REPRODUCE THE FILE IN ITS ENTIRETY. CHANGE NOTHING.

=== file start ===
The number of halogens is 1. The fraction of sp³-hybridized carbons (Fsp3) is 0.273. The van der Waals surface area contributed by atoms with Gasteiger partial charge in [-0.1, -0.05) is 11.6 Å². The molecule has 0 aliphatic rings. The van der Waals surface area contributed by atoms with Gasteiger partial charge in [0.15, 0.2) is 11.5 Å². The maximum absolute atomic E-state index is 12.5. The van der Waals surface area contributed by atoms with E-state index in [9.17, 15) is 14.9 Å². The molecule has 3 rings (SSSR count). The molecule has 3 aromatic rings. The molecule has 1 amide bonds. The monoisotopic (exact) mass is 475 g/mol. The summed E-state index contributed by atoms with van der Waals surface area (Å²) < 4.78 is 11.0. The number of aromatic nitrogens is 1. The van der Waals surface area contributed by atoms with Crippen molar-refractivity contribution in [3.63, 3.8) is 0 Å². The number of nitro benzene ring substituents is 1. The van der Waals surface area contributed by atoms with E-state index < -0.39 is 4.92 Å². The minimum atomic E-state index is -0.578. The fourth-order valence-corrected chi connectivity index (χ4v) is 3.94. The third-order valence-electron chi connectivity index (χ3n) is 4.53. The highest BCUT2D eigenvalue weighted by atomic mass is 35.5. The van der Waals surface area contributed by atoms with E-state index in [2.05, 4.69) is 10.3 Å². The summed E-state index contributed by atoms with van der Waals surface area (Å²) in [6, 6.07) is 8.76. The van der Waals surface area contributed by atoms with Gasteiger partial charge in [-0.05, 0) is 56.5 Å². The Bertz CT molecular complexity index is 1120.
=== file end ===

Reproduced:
The number of halogens is 1. The fraction of sp³-hybridized carbons (Fsp3) is 0.273. The van der Waals surface area contributed by atoms with Gasteiger partial charge in [-0.1, -0.05) is 11.6 Å². The molecule has 0 aliphatic rings. The van der Waals surface area contributed by atoms with Gasteiger partial charge in [0.15, 0.2) is 11.5 Å². The maximum absolute atomic E-state index is 12.5. The van der Waals surface area contributed by atoms with E-state index in [9.17, 15) is 14.9 Å². The molecule has 3 rings (SSSR count). The molecule has 3 aromatic rings. The molecule has 1 amide bonds. The monoisotopic (exact) mass is 475 g/mol. The summed E-state index contributed by atoms with van der Waals surface area (Å²) < 4.78 is 11.0. The number of aromatic nitrogens is 1. The van der Waals surface area contributed by atoms with Crippen molar-refractivity contribution in [3.63, 3.8) is 0 Å². The number of nitro benzene ring substituents is 1. The van der Waals surface area contributed by atoms with E-state index < -0.39 is 4.92 Å². The minimum atomic E-state index is -0.578. The fourth-order valence-corrected chi connectivity index (χ4v) is 3.94. The third-order valence-electron chi connectivity index (χ3n) is 4.53. The highest BCUT2D eigenvalue weighted by atomic mass is 35.5. The van der Waals surface area contributed by atoms with E-state index in [2.05, 4.69) is 10.3 Å². The summed E-state index contributed by atoms with van der Waals surface area (Å²) in [6, 6.07) is 8.76. The van der Waals surface area contributed by atoms with Gasteiger partial charge in [-0.05, 0) is 56.5 Å². The Bertz CT molecular complexity index is 1120.